The Gospel of Jesus' Wife (1)

W. Terry Varner
December 23, 2012

The following study will briefly discuss the recent papyrus fragment, titled by Dr. Karen L. King as, “The Gospel of Jesus' Wife.” Truth? No. Sensationalism? Yes. Wishful thinking? Yes. Falsehood? Yes.

Who is Dr. Karen L. King? Dr. King is a historian of early Christianity at Harvard Divinity School. She is the first woman to hold the nation's oldest endowed chair (288 years) in the United States. The chair is heralded as “one of the most prestigious perches in the United States” (Smithsonian, September 18, 2012: 1). Dr. King has written extensively about the “Gospels” of Mary, Judas, and Philip, which are not part of the biblical canon. In her book, The Gospel of Mary Magdala: Jesus and the First Woman Apostle (2003), she argues from 3rd and 4th century texts that Mary Magdalene was the model for being an apostle. King, along with several other scholars, clearly prefers the voices of the religious heretics than the voice of the apostolic witness of the New Testament. She believes that heresy (error) is truth and that biblical history is nothing more than “myth of origins” (Smithsonian 3). Consider her statement: “You’re talking to someone who’s trying to integrate a whole set of ‘heretical’ [non-biblical] literature into the standard history” (qtd. in Mohler 3). In other words, Dr. King rejects the books of the Bible as truth and the history of Christianity and desires to recreate Christianity from erroneous, rejected “heretical” writings. By what authority does she rewrite biblical history?

The Papyrus Fragment. In 2010, Dr. King received am email from a German-American collector “who asked her to translate a piece of papyrus that contained a reference to Jesus’ wife” (The New York Times, September 20, 2012: 2). The collector purchased the fragment years ago from a source in East Germany. The origin of the fragment is unknown and the collector asked for anonymity. Dr. King presented her paper on the fragment on Tuesday, September 18, 2012, at a meeting of the International Association of Coptic Studies in Rome, Italy.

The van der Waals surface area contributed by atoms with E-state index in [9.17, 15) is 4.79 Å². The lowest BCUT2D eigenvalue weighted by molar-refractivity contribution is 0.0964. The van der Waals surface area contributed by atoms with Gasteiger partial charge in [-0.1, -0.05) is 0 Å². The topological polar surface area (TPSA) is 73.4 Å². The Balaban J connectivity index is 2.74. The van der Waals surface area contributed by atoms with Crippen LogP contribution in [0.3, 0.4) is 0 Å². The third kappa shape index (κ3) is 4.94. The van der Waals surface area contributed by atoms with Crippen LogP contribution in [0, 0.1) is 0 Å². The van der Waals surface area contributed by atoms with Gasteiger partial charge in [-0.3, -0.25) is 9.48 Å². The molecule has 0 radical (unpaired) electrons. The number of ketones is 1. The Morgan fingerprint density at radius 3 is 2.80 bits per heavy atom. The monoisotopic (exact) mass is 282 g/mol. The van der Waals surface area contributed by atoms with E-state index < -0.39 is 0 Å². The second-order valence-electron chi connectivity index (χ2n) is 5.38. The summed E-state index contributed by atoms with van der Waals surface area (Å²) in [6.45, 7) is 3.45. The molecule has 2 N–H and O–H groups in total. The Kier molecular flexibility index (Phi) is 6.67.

The rectangular formed papyrus fragment contains the controversial words: “Jesus said to them, ‘My wife.’” The fragment is about 1 1/2 by 3 inches or the size of an ATM card. It is torn on all edges. It is written in 4th century AD Sahidic Coptic, an ancient language of southern Egypt. The fragment contains 33 words in its fragmentary lines. Line 3 says, “Mary is worth it.” Line 4 says, “Jesus said to them, ‘My wife.’” Line 5 says, “She will be able to be my disciple.” Line 7 says, “As for me, I will dwell with her in order to.” The fragment has been enclosed in glass. Dr. King has sensationalized the papyrus fragment with the attention-getting title, “The Gospel of Jesus' Wife.” This has resulted in various jokes about “Mrs. Jesus’ ‘honey-do’ list” (The New York Times 1).

The Claim of Jesus having a Wife. From the following six words, “Jesus said to them, ‘My wife,’” Dr. King claims this is “the first known statement that explicitly claims Jesus had [a] wife” (Time, October 1, 2012: 61). However, this is not first claim that Jesus had a wife by some Bible “scholars.” It will not be the last time such sensational and untruthful statements are made.

In the next article, we document additional claims over the centuries and explain their fallacies. It seems that some desire to undermine the centuries old Bible teaching and to try to ever weaken and destroy the precious faith of many in the inerrancy of the Bible.